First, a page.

The Man Behind Modern Design

Robert Trent Jones had a style all his own


By Ron Whitten

June 2000

The man who started it all is gone now. Robert Trent Jones died June 14th at his apartment in Fort Lauderdale, Florida at age 93.

But the sun never sets on the Robert Trent Jones empire. In a career that stretched from the Coolidge presidency to the Clinton one, Trent Jones encircled the globe with tees, fairways and greens.

At the peak of his fame, a commercial jetliner was as much a tool of his trade as a drafting board or a bulldozer. The numbers are staggering. Trent had a hand in 420 golf designs spread over 42 American states and 28 other nations. His work has hosted 79 national championships, including 20 U.S. Opens and 12 PGA Championships. Add to that recent Ryder and Presidents Cups at Valderrama and Robert Trent Jones Golf Club.

In the 35-year history of Golf Digest's rankings of America's 100 Greatest Golf Courses, 44 different Trent Jones layouts have been listed, the most of any architect. The 1999 list contains 14 of his most recognizable names, like Spyglass Hill, Congressional, Mauna Kea, Bellerive and Point O'Woods.

In the early 1990s, one last great hurrah of his company was Alabama's Robert Trent Jones Golf Trail, a 24-course salute to his architecture that reminded us golf courses can be dazzling tourist attractions.

Trent Jones had a point of view generations ahead of his time. Just after World War II, he predicted livelier balls and clubs, improved maintenance practices and more athletic players, and designed accordingly. Atlanta's Peachtree measured 7,400 yards when it opened in 1948. In 50 some years, the horseshoe-shaped par-5 13th at his Dunes Club in Myrtle Beach has been reached in two only twice. He reinvented the island green in 1957 at Golden Horseshoe. His 1959 South Course at Firestone is still among the toughest par 70s in the world.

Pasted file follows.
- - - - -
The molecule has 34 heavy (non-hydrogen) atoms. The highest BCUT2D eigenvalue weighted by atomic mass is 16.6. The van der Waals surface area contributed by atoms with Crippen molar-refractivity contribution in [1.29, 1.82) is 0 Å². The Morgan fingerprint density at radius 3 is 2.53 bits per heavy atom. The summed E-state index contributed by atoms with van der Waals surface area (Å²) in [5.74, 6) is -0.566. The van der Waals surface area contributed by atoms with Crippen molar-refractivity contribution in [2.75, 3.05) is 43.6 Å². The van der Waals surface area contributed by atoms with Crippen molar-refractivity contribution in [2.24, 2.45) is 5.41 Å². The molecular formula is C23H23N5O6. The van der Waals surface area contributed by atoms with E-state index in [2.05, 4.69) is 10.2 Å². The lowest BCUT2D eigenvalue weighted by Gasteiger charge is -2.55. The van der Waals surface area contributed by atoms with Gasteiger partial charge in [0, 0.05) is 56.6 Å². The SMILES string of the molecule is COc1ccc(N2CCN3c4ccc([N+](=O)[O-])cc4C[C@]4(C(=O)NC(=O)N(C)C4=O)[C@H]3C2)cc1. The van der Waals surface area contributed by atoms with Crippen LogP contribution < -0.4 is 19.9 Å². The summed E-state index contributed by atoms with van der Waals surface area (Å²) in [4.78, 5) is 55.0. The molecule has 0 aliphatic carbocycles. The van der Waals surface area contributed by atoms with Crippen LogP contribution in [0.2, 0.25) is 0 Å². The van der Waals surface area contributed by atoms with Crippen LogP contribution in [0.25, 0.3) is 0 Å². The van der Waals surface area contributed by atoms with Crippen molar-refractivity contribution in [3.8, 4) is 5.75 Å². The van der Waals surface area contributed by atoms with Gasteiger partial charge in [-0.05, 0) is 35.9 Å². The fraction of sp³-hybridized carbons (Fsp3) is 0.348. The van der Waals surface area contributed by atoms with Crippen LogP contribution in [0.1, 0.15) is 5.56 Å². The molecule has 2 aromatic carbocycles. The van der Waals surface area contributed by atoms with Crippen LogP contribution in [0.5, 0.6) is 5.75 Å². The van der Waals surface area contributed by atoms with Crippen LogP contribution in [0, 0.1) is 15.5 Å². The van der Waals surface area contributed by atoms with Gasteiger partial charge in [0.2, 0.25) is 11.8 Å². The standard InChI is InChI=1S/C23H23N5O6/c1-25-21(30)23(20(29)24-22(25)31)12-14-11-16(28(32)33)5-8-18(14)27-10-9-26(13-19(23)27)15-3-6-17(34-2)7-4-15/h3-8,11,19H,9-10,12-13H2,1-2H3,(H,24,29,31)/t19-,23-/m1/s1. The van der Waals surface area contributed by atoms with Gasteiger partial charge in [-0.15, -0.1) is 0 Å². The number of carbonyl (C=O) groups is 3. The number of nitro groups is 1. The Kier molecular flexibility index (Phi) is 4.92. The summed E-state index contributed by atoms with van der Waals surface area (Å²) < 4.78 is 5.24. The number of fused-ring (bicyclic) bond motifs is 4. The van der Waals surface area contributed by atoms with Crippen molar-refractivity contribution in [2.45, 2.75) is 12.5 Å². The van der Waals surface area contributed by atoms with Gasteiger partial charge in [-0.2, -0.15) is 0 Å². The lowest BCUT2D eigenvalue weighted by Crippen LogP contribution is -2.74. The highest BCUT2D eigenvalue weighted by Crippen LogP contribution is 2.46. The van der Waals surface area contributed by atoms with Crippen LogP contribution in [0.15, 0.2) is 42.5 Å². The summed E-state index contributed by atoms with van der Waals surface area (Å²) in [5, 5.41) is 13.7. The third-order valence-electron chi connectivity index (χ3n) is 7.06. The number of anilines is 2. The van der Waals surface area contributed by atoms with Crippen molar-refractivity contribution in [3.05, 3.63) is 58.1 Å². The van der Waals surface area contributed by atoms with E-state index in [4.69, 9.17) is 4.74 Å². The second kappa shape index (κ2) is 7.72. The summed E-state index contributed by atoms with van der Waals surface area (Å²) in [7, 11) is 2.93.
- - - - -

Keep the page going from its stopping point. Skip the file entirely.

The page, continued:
Other golf architects before him, like A.W. Tillinghast and Alister Mackenzie, made course design an art form. Trent Jones made it a lucrative business. But it didn't come easily. His first four clients filed for bankruptcy, so he tapped into the resources of the Works Progress Administration during the Depression to stay afloat. His big break came in 1939, when he convinced IBM chairman Thomas J. Watson to build a company golf course. That led to an introduction to his childhood hero, Bobby Jones, for whom he designed Peachtree and then remodeled parts of Augusta National.

After the 1948 death of Donald Ross, who had been preparing to update his design at Detroit's Oakland Hills for a future U.S. Open, Trent offered his services. The club gave him Ross' remodeling plans, which he scrapped in favor of his own vision. His remodeling created a monster course that was conquered, just barely, by Ben Hogan in the 1951 Open. Oakland Hills gave Trent Jones instant notoriety as an enemy of the pro. To cultivate his new image, he became a tireless self-promoter. He courted Herbert Warren Wind, and was the subject of a voluminous New Yorker magazine profile in August, 1951. Features in Time and Newsweek soon followed. He soon convinced other U.S. Open host clubs to hire him as their "Open doctor."

Trent was unafraid to take on golf's establishment. "(Their) idea is that galleries are attracted by low scores," he once said. "What people really want to see are great golf shots under tough conditions. The fans like low scores, but they also want great drama."

He had a showman's sense of the theatre of golf. He devised the first system that entirely roped off a golf course for tournament play at the 1954 U.S. Open. He even located spectator crosswalks so they would not interfere with play or damage turf in playing areas. But his idea of selling billboard space hanging from the ropes was rejected as being crass. Again, he was thinking too far ahead of his time.

Trent began to pal around with movers and shakers, and they became clients.

He designed courses for President Eisenhower, shiek Aga Khan of Saudia Arabia and King Hassan of Morocco. He did courses for Laurance Rockefeller of Chase Manhattan and R.J. Reynolds of Reynolds Tobacco, for Arthur Vining Davis of Alcoa and Juan Trippe of Pan-Am, for Harvey Firestone and Lowell Thomas.